By Laila Muhammad
Upon first entering the beautifully decorated Brown Sugar Bakery, sitting at a table with a stack of books in front of her, I had the opportunity to meet the mysterious and beautiful author of “The Boojee Informant.” She was dressed in yellow, dawned a pair of dark shades and a large sun hat to keep her identity secret. I wondered what all the mystery was about.
So in a one-on-one interview I asked her about the purpose of her book. Her advice she so candidly gave, was very practical and useful. Her "name" is Parker Wayde and she’s an employee in corporate America advancing in a lucrative career at a very prestigious institution. She’s advancing because she knows how to play the game, but nobody knows that she is secretly acting as an informant for Blacks seeking success in corporate America. Her creativity, once suppressed by corporate America, has exploded onto the pages into an fiction thriller that reveals strategies that will lead you to your corporate dreams and ultimately, hopefully, to entrepreneurism.
It’s an urban, modern action thriller self-improvement book. It's what happens when a self-help book unites with a Sister Souljah urban thriller.
LM: What inspired you to write this book? How did you come up with the idea to merge self-help and a fiction novel?
Parker Wayde: I had the strong desire in wanting to succeed in my field of work, and wasn’t sure where to start. When I reached out to mentors, no one was there. It seemed as though everyone else knew how to play the game. So I decided to write a self- help book. First, I read a lot of those types of books and still wasn’t in a better place. The only thing those self-help books did was put me to sleep. So after years of studying my co-workers, I decided to give valuable advice and make it into something my readers would enjoy reading.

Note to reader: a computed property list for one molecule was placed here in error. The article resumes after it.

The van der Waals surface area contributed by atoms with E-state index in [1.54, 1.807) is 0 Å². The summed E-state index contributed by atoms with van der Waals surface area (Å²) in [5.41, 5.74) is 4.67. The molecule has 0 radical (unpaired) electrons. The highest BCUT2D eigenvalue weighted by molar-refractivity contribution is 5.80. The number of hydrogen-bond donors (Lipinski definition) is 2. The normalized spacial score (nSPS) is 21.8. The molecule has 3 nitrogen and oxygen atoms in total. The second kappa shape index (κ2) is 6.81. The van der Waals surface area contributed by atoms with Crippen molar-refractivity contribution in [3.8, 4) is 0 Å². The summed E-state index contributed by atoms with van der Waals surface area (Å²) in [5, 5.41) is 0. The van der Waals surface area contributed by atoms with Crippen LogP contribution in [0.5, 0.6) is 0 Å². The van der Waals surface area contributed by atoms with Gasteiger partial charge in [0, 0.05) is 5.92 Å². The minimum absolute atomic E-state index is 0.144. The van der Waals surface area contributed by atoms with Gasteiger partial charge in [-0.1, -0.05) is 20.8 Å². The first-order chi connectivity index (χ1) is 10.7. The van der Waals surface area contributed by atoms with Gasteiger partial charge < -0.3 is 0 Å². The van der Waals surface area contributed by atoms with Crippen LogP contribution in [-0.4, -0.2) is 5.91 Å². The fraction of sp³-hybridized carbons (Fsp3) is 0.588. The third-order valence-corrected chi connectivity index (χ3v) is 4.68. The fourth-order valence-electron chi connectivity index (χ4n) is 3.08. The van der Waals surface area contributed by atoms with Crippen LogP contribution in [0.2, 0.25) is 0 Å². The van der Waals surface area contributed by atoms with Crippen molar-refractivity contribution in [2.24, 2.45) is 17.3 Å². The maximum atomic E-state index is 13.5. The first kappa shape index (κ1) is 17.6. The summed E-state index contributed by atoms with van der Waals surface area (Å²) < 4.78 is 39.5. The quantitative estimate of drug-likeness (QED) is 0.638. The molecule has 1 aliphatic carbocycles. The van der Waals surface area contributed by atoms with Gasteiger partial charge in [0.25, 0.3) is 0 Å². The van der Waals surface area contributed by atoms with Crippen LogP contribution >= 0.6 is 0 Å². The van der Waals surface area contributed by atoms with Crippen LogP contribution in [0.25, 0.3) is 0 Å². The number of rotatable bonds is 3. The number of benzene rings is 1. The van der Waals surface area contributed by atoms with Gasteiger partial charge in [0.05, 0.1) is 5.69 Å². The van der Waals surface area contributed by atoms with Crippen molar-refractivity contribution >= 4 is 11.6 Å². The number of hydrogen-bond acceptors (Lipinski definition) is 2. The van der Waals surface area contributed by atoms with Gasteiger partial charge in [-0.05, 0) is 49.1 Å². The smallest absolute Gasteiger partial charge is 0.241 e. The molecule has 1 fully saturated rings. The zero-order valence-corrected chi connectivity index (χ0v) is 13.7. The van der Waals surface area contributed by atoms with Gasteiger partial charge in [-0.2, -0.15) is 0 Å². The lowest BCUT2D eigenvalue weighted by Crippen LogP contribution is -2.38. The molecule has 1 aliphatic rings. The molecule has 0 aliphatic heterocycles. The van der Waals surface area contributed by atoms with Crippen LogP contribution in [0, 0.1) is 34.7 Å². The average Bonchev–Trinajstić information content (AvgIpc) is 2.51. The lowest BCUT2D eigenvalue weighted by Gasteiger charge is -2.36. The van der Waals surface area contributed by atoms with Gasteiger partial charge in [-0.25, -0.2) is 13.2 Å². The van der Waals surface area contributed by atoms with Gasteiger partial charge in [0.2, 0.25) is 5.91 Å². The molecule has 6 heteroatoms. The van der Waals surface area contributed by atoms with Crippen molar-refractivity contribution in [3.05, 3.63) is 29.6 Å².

LM: What do you hope to accomplish with your book?
Parker Wayde: I want to give our people the knowledge on how to play the game so they can become successful. The goal is to encourage entrepreneurship. Once they understand that people’s perception is their reality, they will know exactly how to operate and deal with certain types of people. Not that you should change yourself, but you should change their perception of you. I want to bring excitement to the work place. I want to get more blacks in the boardrooms, and help them to become self-sufficient. I speak our language, so my readers understand me, and I understand our culture. That’s what I am, and what I represent.
LM: What advice can you give to everyone, and Black women in particular who are just now coming up in corporate America?
Parker Wayde: (With a smile on her face, she sits up straight and tells me) A lady always knows when to leave. To always help each other and remember there is someone coming after you that you can help guide and pull up. The bottom line is that “perception is reality”!
LM: Give readers a sneak peak into this “memo” or an example of something that most of us don’t know?
Parker Wayde: Yes of course. Let’s say you work a 9 to 5. What I’ve learned is that most of us start packing up, clearing off our desk, and getting our coats to leave for the day at 4:59p. The others are still sitting at their desk, probably doing nothing, and they won’t leave until a few minutes after 5p. So it’s all about the perception, the bosses will perceive that they value their jobs more.